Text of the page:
This January, a Bronx Roman Catholic Priest was suspended for allegedly abusing children three decades ago, according to the New York Times. Reverend Richard Gorman stepped away from his role in the church after two accusers recently came forward after roughly three decades of silence. The alleged abuse occurred in Westchester County, and according to the New York Archdiocese newspaper, law enforcement had declared the accusations credible, though not yet substantiated. One of the alleged victims said that Reverend Gorman, then a priest at St. Barnabas parish, transported him, then a 13-year-old, from one parish to another church building, where the abuse occurred just the once. According to the victim’s attorney, Michael Reck, he decided it was time to come forward because, “he was at a stage of his life where he was aware of the trauma and realized the perpetrator could still access children.”
However, Reverend Gorman’s defense attorney and longtime friend has said, “I’m convinced that these allegations are not of a criminal nature at this juncture. He’s done a lot of good for people. It’s a real shame.” Reverend Gorman is known for his crusades against strip clubs in the area and other sex businesses that had tried opening in his parish when he was a community board chairman, as well as for his passion to clean up industrial waste sites. Whether his good deeds accurately reflect on his personality behind closed doors is to be determined. New information from the third rape victim is being waited on. But what does this mean in terms of legal action, since the alleged abuse occurred 30 years ago? If the accusations prove to be true, what would that mean for Reverend Richard Gorman?
New York Statute of Limitations for Sexual Abuse of a Child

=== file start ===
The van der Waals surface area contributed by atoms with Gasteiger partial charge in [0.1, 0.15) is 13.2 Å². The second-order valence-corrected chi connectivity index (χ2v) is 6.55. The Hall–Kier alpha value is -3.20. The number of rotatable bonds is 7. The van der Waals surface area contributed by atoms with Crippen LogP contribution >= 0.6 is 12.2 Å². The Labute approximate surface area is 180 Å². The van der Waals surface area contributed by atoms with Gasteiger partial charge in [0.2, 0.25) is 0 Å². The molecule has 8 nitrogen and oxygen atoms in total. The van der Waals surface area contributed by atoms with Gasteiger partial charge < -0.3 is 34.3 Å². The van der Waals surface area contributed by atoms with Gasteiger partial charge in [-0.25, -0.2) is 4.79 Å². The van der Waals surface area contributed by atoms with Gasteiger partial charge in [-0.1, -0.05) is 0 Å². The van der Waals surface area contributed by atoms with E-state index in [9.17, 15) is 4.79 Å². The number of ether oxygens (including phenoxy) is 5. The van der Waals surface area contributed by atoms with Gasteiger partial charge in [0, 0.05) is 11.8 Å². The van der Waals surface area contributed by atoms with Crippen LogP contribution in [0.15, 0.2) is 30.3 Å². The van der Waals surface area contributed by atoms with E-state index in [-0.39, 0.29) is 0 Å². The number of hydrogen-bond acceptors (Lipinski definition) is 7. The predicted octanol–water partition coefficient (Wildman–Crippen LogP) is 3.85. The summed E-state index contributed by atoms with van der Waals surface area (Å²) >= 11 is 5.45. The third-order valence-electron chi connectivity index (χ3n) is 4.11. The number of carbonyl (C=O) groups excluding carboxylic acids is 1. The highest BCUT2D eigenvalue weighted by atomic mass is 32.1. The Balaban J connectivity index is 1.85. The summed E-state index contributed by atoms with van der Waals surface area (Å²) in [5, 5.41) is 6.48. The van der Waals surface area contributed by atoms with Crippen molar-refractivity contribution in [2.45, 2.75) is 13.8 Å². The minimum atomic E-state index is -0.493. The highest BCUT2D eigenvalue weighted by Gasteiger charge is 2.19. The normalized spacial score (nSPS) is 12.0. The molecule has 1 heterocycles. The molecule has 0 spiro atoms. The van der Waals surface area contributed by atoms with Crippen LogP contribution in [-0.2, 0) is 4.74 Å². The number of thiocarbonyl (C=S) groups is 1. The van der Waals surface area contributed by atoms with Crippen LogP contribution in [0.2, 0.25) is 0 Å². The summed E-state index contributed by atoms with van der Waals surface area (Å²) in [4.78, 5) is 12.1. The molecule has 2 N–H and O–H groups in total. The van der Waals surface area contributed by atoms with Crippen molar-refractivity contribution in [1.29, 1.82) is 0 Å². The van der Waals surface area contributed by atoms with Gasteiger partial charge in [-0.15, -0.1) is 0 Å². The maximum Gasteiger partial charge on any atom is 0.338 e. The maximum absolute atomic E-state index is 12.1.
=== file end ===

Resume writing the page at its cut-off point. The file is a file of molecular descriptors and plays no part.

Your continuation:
In New York, the statute of limitations is extended in sexual abuse cases involving children, but not for sexual assault cases in which the victim was an adult. If the victim makes a claim against a school or church that employed the perpetrator, or if the action was based in negligence as opposed to criminal behavior, the statute of limitations is three years. In 2006, New York created a special statute of limitations for sex crime victims, increasing the statute of limitations for civil action (seeking monetary damages) to five years. However, there is no criminal statute of limitations in sex crimes in the state of New York, meaning that in Reverend Richard Gorman’s case, he could still be charged and sentenced for sexual molestation of three children if he is found guilty of the crimes he committed 30 years ago.
Contact a New York Sexual Assault Attorney
If you or a loved one has ever experienced sexual abuse, even if it occurred years past, you may be eligible for compensation from a civil suit. If the assault occurred more than five years ago, while you may not be able to file a civil suit for damages, it is vital to come forward and press criminal charges for your own healing as well as for the safety of the community that the sexual predator inhabits. Contact an experienced sexual assault attorney at once.
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